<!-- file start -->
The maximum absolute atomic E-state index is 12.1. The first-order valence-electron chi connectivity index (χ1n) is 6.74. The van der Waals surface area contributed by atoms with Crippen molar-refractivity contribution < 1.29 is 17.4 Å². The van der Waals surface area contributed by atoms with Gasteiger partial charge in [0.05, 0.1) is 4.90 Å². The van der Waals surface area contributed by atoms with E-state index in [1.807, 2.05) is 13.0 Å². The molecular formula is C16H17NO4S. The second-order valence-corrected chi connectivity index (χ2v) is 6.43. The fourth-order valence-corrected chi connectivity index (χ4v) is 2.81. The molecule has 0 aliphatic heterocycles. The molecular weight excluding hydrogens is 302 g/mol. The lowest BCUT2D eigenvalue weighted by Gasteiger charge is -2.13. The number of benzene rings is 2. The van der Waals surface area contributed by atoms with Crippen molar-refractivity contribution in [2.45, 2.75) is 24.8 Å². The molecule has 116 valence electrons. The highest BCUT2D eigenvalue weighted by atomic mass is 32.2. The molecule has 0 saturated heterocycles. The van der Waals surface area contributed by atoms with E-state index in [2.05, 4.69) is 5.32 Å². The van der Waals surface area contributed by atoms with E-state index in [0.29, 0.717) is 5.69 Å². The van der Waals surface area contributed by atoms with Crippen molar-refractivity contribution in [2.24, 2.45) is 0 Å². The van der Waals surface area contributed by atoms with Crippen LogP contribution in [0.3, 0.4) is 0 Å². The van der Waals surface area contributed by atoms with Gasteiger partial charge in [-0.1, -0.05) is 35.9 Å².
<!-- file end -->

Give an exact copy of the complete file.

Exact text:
The maximum absolute atomic E-state index is 12.1. The first-order valence-electron chi connectivity index (χ1n) is 6.74. The van der Waals surface area contributed by atoms with Crippen molar-refractivity contribution < 1.29 is 17.4 Å². The van der Waals surface area contributed by atoms with Gasteiger partial charge in [0.05, 0.1) is 4.90 Å². The van der Waals surface area contributed by atoms with E-state index in [1.807, 2.05) is 13.0 Å². The molecular formula is C16H17NO4S. The second-order valence-corrected chi connectivity index (χ2v) is 6.43. The fourth-order valence-corrected chi connectivity index (χ4v) is 2.81. The molecule has 0 aliphatic heterocycles. The molecular weight excluding hydrogens is 302 g/mol. The lowest BCUT2D eigenvalue weighted by Gasteiger charge is -2.13. The number of benzene rings is 2. The van der Waals surface area contributed by atoms with Crippen molar-refractivity contribution in [2.45, 2.75) is 24.8 Å². The molecule has 116 valence electrons. The highest BCUT2D eigenvalue weighted by atomic mass is 32.2. The molecule has 0 saturated heterocycles. The van der Waals surface area contributed by atoms with E-state index in [2.05, 4.69) is 5.32 Å². The van der Waals surface area contributed by atoms with E-state index in [0.29, 0.717) is 5.69 Å². The van der Waals surface area contributed by atoms with Crippen molar-refractivity contribution in [2.24, 2.45) is 0 Å². The van der Waals surface area contributed by atoms with Crippen LogP contribution in [0.3, 0.4) is 0 Å². The van der Waals surface area contributed by atoms with Gasteiger partial charge in [-0.1, -0.05) is 35.9 Å².